Rethinking the Linux kernel with eBPF

Rethinking the Linux kernel with eBPF


The Linux kernel is not directly programmable by non-core developers as any mistakes made with the kernel can lead to a system crash. But, there are times when we want a feature that isn’t in the kernel and hoping for the feature to be added might take many years: think of major kernel releases occurring after a minimum of 3+ years. This is generally a good thing as kernel stability and safety are paramount and it takes a lot of testing to introduce new features.

Kernel modules, which are used to develop device drivers for Linux, are an option to add programmability to the kernel, however, modules still pose a security and stability risk to the kernel as modules run with full kernel privileges. Testing the kernel module at the earliest stages of development is imperative, and even then vulnerabilities to kernel modules can be discovered much later by hackers. So, in the summer of 1990 Steven McCanne and Van Jacobson developed BPF–the Berkeley Packet Filter–or as it was announced in their official paper in December of 1992, the BSD Packet Filter. This allowed the Linux kernel to be dynamically programmable without kernel recompilation.

Classic BPF (cBPF)

User space is the location from where normal user processes and user applications run. These processes can’t directly access the kernel space, although some parts of kernel space can be accessed via system calls. But, these system calls are limited in their scope and privileges. Kernel space manages applications and processes running in user space, provides the system call interface, is strictly reserved for running a privileged operating system kernel, provides kernel extensions and most device drivers, and provides controlled access to the underlying system hardware. Both kernel space and user space have their own unique memory address space that doesn’t overlap. This architecture is required to keep the kernel stable and secure.

The genesis for Classic BPF was due in part to the restrictions posed by the Linux system where network packet filtering had to be done in user space by copying the packets from the kernel space. This was a highly inefficient process. We did have application performance monitoring (APM) tools in user space that allowed for network troubleshooting, but those tools weren’t able to give minute details that the kernel would allow for. Where you might get network information in intervals of seconds with APMs, you can get information in intervals of milliseconds from kernel space, all while being close to the origin of the problem where you can investigate in novel ways. Classic BPF was proposed to allow you to develop programs that performed stateless packet filtering closest to the kernel and system hardware in kernel space. But, cBPF, at this stage, had a limited use case.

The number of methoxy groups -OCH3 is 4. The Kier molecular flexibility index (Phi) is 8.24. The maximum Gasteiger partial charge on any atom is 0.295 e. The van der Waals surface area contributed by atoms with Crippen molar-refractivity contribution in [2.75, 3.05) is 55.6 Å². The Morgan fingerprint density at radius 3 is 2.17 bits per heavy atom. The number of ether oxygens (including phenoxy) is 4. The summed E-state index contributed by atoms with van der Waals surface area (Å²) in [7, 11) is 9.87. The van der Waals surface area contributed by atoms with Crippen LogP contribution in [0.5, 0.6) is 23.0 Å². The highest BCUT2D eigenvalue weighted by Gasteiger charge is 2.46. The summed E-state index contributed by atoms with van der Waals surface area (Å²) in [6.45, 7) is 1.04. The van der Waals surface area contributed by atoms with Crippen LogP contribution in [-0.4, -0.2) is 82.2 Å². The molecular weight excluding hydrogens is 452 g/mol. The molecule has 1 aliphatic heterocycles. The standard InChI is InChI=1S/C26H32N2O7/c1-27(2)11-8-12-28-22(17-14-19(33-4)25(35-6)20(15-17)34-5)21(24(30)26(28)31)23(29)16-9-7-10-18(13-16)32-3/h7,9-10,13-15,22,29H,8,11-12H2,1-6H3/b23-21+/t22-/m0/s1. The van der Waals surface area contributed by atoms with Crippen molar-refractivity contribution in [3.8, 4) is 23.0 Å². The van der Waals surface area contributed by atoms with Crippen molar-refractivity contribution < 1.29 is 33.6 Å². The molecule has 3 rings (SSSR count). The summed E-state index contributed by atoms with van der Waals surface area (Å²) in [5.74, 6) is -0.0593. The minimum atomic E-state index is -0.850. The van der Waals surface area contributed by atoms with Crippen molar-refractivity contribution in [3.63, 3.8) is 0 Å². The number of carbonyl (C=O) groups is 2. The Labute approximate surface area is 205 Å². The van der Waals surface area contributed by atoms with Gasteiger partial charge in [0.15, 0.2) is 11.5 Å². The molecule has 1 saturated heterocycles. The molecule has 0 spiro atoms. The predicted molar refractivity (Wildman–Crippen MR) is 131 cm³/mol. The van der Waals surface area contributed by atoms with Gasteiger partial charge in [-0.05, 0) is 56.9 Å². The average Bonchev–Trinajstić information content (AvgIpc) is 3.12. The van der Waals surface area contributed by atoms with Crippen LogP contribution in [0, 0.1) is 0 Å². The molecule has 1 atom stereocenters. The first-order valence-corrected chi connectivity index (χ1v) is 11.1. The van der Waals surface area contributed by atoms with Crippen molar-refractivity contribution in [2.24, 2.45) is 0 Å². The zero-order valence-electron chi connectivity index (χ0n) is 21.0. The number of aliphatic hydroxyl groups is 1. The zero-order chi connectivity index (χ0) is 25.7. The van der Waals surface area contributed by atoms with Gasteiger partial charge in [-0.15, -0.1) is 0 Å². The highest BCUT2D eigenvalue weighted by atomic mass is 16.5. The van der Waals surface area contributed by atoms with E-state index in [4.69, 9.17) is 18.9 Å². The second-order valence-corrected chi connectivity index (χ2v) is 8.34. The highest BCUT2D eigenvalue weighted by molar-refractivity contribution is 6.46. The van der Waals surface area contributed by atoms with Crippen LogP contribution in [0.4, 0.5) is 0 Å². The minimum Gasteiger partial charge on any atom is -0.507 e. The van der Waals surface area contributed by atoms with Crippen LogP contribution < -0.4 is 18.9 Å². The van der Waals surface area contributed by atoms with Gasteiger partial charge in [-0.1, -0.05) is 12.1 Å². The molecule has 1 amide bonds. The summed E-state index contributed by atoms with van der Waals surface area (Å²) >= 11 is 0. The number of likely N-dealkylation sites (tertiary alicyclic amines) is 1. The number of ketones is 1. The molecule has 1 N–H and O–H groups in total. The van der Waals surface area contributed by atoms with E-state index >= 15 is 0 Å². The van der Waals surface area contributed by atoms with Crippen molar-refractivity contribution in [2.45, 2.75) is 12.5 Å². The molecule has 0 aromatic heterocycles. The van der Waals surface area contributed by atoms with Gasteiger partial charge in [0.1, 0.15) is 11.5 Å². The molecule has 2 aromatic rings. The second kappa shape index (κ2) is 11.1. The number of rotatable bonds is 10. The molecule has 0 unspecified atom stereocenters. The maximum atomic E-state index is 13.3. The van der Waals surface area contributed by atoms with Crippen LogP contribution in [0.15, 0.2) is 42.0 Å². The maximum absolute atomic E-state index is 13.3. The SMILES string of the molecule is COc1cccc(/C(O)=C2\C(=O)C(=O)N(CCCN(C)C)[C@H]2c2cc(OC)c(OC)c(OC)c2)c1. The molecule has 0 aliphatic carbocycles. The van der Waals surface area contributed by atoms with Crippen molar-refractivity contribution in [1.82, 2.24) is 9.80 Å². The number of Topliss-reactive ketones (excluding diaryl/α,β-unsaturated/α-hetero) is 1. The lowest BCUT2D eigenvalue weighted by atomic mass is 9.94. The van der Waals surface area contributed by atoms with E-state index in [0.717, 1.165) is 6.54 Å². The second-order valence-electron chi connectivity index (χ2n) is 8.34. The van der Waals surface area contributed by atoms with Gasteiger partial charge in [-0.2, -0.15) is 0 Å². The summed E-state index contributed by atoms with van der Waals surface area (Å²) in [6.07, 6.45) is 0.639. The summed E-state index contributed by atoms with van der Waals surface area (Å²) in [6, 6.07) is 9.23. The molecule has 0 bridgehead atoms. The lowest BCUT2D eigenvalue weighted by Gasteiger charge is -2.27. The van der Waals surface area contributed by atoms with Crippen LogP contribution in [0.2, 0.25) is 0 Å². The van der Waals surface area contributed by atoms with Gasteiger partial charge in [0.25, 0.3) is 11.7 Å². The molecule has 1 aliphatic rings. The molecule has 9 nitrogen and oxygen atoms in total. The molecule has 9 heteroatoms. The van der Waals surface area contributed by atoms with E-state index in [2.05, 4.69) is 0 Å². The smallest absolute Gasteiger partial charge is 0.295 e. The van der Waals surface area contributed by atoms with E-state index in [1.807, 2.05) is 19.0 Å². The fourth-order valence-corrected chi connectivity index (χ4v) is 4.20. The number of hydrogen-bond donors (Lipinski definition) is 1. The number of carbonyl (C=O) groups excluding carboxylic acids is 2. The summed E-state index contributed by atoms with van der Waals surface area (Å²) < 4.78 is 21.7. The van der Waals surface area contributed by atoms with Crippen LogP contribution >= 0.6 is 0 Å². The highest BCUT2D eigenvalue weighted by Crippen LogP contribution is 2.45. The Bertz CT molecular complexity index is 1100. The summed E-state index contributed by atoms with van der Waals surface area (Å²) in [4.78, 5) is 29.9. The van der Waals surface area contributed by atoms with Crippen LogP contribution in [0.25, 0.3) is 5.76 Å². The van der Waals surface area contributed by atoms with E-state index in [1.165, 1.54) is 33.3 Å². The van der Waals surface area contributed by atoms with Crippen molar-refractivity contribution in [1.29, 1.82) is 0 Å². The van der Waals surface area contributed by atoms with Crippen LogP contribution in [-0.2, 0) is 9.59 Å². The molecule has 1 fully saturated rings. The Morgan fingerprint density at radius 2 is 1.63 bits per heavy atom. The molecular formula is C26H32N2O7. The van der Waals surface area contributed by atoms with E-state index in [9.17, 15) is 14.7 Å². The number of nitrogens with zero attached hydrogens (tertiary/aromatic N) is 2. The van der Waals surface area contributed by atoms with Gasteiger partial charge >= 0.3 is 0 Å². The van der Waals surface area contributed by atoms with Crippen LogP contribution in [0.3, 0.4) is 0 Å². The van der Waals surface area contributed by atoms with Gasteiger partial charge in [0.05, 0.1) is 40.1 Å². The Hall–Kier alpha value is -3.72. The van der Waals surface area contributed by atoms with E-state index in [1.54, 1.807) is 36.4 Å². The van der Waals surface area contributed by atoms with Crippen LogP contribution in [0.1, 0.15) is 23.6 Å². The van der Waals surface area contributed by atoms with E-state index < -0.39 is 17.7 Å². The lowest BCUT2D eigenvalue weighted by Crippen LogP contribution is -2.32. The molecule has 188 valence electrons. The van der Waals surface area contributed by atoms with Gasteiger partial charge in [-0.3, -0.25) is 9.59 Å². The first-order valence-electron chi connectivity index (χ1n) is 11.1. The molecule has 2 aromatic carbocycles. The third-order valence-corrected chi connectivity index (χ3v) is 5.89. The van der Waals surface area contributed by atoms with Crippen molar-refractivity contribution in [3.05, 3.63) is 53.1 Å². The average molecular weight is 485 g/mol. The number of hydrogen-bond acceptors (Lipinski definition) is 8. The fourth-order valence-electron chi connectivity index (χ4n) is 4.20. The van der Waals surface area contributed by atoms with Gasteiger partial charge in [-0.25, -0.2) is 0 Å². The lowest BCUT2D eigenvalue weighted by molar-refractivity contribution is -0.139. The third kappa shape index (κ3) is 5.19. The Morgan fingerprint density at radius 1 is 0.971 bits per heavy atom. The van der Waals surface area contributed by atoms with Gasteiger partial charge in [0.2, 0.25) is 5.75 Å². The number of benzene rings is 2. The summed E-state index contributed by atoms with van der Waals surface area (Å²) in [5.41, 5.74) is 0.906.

The second problem cBPF aimed to solve is the trust issue with kernel modules. Classic BPF, as it was initially conceived, eliminated trust issues by ensuring that BPF programs were highly restrictive in what they were allowed to do. The restrictions put in place for BPF programs, along with the rudimentary kernel verifier which statically analyzed the programs before loading them into the kernel, prevented programs from operating beyond their intended scope. You were only allowed to program in a restricted version of the C programming language, dereferencing pointers was not permitted, program instructions were not allowed to jump back or loop, there was an upper bound on the instruction count, programming was strictly typed, the use of only two 32-bit registers were permitted, memory was of a fixed size so there was no accessible memory stack, no global variables were permitted, no variadic functions were permitted, no floating-point numbers were permitted, etc. As you can see, it was a very restrictive environment and for good reason. Due to the limitations of the C programming language itself, that BPF programming was based on, and the advent of modern computer architectures, Classic BPF gave way to Enhanced BPF (eBPF).